Walking into The Phluid Project in Manhattan is more than just walking into a retail shop.
The store is bursting with color and textures and the staff is always welcoming. The open energy is felt immediately and you feel encouraged to explore everything inside like a kid in a candy store.
A little over a year ago, the first gender-neutral store was opened in NYC. We sit down with CEO and founder, Rob Smith, to pick his brain about The Phluid Project and the future of fashion during pride month in NYC.
What has been the biggest struggle opening up the first gender neutral store in NYC?
I took a big risk, and self-funded The Phluid Project’s opening and premiere year. I started to share the idea with friends and business partners and got a cold reaction. It is difficult, and understandable, to go to investors with an unproven concept. There are a lot of retailers who feel like retail is dead, but it is just boring and needs to be reinvented. While I understood their perspective, coming from the background I did, I had to go with my gut. I wanted to do it on my own, prove the business model and then take it to investors. This is the stage we are now in.
In what direction do you see fashion going now in regards to non binary and gender neutral clothes have started to dominate the scene?
It is encouraging designers are starting to realize the appetite for gender-free clothing, and create collections targeting the gender-fluid community. It isn’t a new concept, necessarily, but the casting and language of doing so is starting to be both celebrated and normalized. The realization of non-binary collections being shown during NYFW, for example, is paramount. Statistics show 38% of Gen Zers “strongly agreed” that gender no longer defines a person as much as it used to, and 27% of millennials felt the same way. These generations are the future of retail, accounting for $143B in spending within the next year. I think the industry will continue to recognize genderless clothing is not a trend, but a movement, and a crucial demographic.
What were your doubts when first opening up Phluid Project last year in Manhattan?
Embarking on any new venture – especially when it is the first of its kind – will spark fear of failure. I chose the word Project in the name to signify that we are a work in progress in an ever evolving social and political climate. We are about working together with people collectively and making the world a better place through acceptance, education and activism. Gender is a spectrum. This truth demands a place like Phluid. I trusted that, and knew the community would carry us, and wished for allies to do the same. We’ve been very fortunate in crushing any fear I had.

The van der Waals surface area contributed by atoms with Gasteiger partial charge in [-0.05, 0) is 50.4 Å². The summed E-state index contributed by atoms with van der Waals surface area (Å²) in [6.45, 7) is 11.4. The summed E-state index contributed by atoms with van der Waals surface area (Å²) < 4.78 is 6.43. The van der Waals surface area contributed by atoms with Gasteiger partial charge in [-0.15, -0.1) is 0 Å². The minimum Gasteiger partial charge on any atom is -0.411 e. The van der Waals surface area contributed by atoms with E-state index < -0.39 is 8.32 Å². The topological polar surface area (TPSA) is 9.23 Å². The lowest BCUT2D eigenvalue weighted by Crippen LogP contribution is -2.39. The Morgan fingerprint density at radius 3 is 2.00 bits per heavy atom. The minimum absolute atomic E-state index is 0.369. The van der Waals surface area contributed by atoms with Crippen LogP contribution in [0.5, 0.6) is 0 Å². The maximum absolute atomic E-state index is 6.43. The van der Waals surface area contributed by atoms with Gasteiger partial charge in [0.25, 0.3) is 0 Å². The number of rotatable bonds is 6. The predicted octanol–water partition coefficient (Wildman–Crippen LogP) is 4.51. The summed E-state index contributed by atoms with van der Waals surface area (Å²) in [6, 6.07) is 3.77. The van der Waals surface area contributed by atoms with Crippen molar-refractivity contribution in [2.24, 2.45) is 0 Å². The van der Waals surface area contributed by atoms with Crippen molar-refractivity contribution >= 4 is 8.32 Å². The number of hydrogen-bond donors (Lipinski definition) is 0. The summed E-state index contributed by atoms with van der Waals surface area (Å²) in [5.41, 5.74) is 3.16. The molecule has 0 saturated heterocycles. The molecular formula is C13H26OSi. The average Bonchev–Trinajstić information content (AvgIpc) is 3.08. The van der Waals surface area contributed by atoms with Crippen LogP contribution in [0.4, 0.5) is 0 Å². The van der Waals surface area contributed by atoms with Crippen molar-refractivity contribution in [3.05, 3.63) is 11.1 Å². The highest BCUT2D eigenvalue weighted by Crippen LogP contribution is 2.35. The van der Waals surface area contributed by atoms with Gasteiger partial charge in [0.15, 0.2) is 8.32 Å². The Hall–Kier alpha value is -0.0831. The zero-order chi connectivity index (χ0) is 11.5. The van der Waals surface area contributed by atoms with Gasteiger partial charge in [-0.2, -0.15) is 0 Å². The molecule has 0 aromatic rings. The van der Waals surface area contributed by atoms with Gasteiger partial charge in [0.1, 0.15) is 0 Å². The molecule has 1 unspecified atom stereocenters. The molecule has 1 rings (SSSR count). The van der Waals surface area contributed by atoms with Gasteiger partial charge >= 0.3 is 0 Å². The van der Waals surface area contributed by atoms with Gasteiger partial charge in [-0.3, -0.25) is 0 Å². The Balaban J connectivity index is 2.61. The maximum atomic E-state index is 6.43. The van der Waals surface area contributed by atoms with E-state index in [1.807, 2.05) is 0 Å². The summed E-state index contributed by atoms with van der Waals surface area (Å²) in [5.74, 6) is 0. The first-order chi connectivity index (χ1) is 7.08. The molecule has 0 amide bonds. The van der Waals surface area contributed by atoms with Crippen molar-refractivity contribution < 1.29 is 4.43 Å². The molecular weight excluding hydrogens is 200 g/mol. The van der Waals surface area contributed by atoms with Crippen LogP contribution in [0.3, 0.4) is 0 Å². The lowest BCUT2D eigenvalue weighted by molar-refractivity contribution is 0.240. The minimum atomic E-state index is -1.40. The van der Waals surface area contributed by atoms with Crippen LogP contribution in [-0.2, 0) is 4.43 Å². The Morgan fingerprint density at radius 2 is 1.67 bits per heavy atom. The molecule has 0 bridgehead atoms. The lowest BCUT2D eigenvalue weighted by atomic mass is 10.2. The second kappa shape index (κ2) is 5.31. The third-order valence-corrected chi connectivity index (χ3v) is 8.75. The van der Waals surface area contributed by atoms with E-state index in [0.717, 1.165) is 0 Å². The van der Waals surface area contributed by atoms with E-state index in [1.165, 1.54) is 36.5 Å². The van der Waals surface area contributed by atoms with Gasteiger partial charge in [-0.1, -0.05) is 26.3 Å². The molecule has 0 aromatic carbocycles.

What has been the biggest surprise with Phluid Project?
So many major corporations have reached out to us, wishing to collaborate. This extends beyond PRIDE, and that has been very encouraging to see, especially in our first year.
Every time I walk into Phluid Project, I am overwhelmed with inspiration, creativity, and the openness of the store. How do you keep this positive energy flowing?
We keep the positive energy flowing because we have a space that is safe, without judgment and celebratory of freedom and expression. The space is for everyone – beyond the LGBTQIA+ community. This attitude and perspective is required of our staff and consumers alike.
Our private label t-shirt collection offers slogans spanning Optimist, They Power, Be Kind, Have Hope, and Free Hugs. Such a spirit is at the core of who we are.
Phluid carries it’s own line but also independent designers. What is the process of picking which designers will show and sell?
When determining which brands we are going to carry, I look at the brand’s mission, their concept, casting, social media presence and its diversification, and charitable giveback. This is what I refer to as being ‘Phluid Ready’. We care and want to brands we work with to care just as much as we do.
How do you see the Phluid Project 10 years from now?
10 years from now I aspire to have Phluid presence stateside and abroad. I hope we are the first of many similar spaces internationally. Most important to me right now, is to replicate the success of our brick and mortar experience online. It is important for us to make our platform accessible, beyond the store. Our panels offer respite, intelligence, love and perspective – this need not be limited to our store, and it is crucial for us to make the beauty and tolerance and knowing in-store as readily available to a global audience as possible.
Describe Phluid Project in 3 words?
Community, fashion, activism.
Why do you think it has taken so long for a gender free store to open?
We are in a period of unlearning and relearning, and unfortunately that takes time and more so a demand for change, which I believe younger generations are doing. Young millennials and Gen-Zers, are actively shattering the restraints which has society pre-determined for them. Over 50% of Gen-Zers identity as other than strictly heterosexual. I am taken and inspired by their intuitive understanding of identity and wanted to create a safe space to nurture and encourage individuality.
How has starting Phluid Project changed your views on fashion today?
The Phluid Project has taught me that being your most authentic self – without boundary is what truly makes fashion fun. Being able to express yourself, but to be an activist through the lens of fashion, has created more of an impact than I could have ever imagined.
Photographer: Hatnim Lee
Stylist: Kat Banas
HMUA: Ahbi Nishman for Rebels & Outlaws
Editorial Graphics: Hannah Mill